Dust: An Elysian Tail Review
The 2D action-platformer has experienced a bit of a revival in recent years. It seems after years of trying to cram better 3D models into games that game makers want to make software that looks like it belongs on hardware from generations past. Fair warning, there will be some spoilers throughout this review.
Dust: An Elysian Tail continues this trend and asserts itself as one of the best digitally released games this year. You play as Dust, a character who has lost his memory and has a magical talking sword (to simplify it) by his side. You have a flying fox-like sidekick named Fidget who can be annoying but very funny at the same time. The local army is on a quest to rid the world of a race called Moonbloods and it is up to you to stop them from doing so.
The main plot of Dust is a little predictable but only because the game tends to foreshadow big twists so much that they aren’t surprising at all once revealed. But the game world has charming characters with loads of personality, and the short dialogue sequences have characters using beautiful animations while you wait through conversation.
For instance, Fidget’s wings flap during these scenes and this sort of animation during talking segments can almost distract you from what the characters are saying. That isn’t a bad thing however as the dialogue between characters is generally entertaining.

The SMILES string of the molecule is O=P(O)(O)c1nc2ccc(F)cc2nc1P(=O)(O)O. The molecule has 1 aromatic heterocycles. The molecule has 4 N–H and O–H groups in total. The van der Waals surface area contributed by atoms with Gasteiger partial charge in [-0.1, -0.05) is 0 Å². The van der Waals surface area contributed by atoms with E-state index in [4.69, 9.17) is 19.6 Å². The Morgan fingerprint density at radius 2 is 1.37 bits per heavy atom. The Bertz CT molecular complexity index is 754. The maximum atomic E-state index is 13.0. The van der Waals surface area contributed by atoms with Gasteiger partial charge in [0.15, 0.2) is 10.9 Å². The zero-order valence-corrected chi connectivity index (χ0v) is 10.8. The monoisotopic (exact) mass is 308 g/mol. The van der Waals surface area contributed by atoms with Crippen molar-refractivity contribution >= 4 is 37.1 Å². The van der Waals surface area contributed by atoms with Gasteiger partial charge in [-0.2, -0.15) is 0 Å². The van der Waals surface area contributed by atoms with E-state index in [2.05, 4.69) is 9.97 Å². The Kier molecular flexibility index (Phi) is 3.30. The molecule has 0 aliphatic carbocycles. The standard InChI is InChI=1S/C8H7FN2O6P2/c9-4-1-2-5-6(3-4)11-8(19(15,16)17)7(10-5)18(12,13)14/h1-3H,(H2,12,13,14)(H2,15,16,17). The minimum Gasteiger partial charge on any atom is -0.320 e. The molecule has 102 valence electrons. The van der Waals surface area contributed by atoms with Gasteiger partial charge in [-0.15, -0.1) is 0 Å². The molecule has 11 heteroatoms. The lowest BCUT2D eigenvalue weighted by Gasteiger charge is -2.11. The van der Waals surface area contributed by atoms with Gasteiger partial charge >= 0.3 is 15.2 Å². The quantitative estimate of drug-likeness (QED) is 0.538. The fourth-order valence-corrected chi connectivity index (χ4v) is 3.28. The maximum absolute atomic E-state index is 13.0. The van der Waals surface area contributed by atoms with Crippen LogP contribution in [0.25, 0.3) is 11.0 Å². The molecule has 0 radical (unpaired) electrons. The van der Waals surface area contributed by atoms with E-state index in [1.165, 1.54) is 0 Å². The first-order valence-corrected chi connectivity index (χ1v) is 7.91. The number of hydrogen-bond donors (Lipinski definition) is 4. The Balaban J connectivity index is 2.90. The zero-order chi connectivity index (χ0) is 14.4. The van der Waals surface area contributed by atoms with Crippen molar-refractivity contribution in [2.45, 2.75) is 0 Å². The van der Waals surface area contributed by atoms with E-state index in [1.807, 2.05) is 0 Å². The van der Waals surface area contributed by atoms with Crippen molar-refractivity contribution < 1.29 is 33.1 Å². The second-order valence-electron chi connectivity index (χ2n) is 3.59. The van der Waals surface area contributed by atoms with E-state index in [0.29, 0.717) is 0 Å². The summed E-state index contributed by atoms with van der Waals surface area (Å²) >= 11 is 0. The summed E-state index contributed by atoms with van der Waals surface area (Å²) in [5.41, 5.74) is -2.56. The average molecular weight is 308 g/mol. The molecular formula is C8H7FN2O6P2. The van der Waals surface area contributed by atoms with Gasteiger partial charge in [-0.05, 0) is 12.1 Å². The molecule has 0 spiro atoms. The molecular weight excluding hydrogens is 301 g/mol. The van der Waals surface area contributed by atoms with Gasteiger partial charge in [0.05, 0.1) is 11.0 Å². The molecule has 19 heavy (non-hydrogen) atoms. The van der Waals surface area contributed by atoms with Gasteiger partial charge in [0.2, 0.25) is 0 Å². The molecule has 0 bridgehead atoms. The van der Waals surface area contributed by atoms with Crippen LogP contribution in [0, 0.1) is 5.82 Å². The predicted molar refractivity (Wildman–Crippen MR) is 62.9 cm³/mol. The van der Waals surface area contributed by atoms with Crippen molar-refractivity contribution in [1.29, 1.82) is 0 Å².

Another strong point of the game is the excellent voice acting. There are a few characters (Fidget and some children) who have annoying voices but that is the way they should be given who they are. Each voice helps to build that character’s identity well and you will get attached to many characters.
Combat is fluid and very entertaining. You will find yourself spamming a particular attack that involves making fire rain down from above on your enemies in order to push through groups of baddies who are blocking you from entering the next area a lot. But even with this attack spamming the combat feels awesome and gives you some awesome aerial fights.
You can counter enemy attacks by clashing weapons with them at the very same time. It sounds easy but it hard to master as some of the enemies have multiple attacks and you’re left to predict which one they will use. Trying to consistently pull off 500-hit or 1,000-hit combos without taking damage is very fun and later parts of the game make this even more difficult.
Another great thing about Dust is the bosses. Each boss closes a chapter and then reveals a little bit more of the plot to Dust and Fidget. Out of a handful of actual boss fights only half of them result in Dust killing the boss. This helps make the game more unique because the developers went out of their way to explain why this boss needs to be stopped and that killing them isn’t the right thing to do.